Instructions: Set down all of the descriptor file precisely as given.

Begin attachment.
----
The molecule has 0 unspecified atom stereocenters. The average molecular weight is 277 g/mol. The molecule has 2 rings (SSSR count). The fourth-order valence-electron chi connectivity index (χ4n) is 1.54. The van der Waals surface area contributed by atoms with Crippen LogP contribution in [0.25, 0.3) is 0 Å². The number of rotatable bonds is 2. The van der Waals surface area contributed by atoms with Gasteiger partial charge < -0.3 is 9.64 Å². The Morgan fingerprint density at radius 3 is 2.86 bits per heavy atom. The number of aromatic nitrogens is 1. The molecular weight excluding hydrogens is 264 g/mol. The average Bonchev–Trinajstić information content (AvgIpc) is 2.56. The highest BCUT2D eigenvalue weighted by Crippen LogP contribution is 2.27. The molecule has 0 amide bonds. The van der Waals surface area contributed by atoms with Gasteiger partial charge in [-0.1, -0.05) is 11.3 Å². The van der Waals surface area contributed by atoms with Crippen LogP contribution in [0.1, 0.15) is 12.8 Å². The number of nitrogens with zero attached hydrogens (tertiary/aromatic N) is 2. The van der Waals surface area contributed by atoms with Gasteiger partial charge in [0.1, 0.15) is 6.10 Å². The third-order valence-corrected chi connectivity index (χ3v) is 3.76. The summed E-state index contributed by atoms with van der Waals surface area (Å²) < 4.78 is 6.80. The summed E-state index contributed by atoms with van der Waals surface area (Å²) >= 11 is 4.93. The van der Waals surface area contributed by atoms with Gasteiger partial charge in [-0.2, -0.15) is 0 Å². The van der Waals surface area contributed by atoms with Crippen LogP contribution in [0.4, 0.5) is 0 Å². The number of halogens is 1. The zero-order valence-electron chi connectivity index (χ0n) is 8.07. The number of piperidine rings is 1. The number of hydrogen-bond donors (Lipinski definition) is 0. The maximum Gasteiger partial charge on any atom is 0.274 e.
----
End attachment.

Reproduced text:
The molecule has 0 unspecified atom stereocenters. The average molecular weight is 277 g/mol. The molecule has 2 rings (SSSR count). The fourth-order valence-electron chi connectivity index (χ4n) is 1.54. The van der Waals surface area contributed by atoms with Crippen LogP contribution in [0.25, 0.3) is 0 Å². The number of rotatable bonds is 2. The van der Waals surface area contributed by atoms with Gasteiger partial charge < -0.3 is 9.64 Å². The Morgan fingerprint density at radius 3 is 2.86 bits per heavy atom. The number of aromatic nitrogens is 1. The molecular weight excluding hydrogens is 264 g/mol. The average Bonchev–Trinajstić information content (AvgIpc) is 2.56. The highest BCUT2D eigenvalue weighted by Crippen LogP contribution is 2.27. The molecule has 0 amide bonds. The van der Waals surface area contributed by atoms with Gasteiger partial charge in [-0.1, -0.05) is 11.3 Å². The van der Waals surface area contributed by atoms with Crippen LogP contribution in [0.1, 0.15) is 12.8 Å². The number of nitrogens with zero attached hydrogens (tertiary/aromatic N) is 2. The van der Waals surface area contributed by atoms with Gasteiger partial charge in [0.1, 0.15) is 6.10 Å². The third-order valence-corrected chi connectivity index (χ3v) is 3.76. The summed E-state index contributed by atoms with van der Waals surface area (Å²) < 4.78 is 6.80. The summed E-state index contributed by atoms with van der Waals surface area (Å²) >= 11 is 4.93. The van der Waals surface area contributed by atoms with Gasteiger partial charge in [-0.2, -0.15) is 0 Å². The van der Waals surface area contributed by atoms with Crippen LogP contribution in [0.4, 0.5) is 0 Å². The number of halogens is 1. The zero-order valence-electron chi connectivity index (χ0n) is 8.07. The number of piperidine rings is 1. The number of hydrogen-bond donors (Lipinski definition) is 0. The maximum Gasteiger partial charge on any atom is 0.274 e.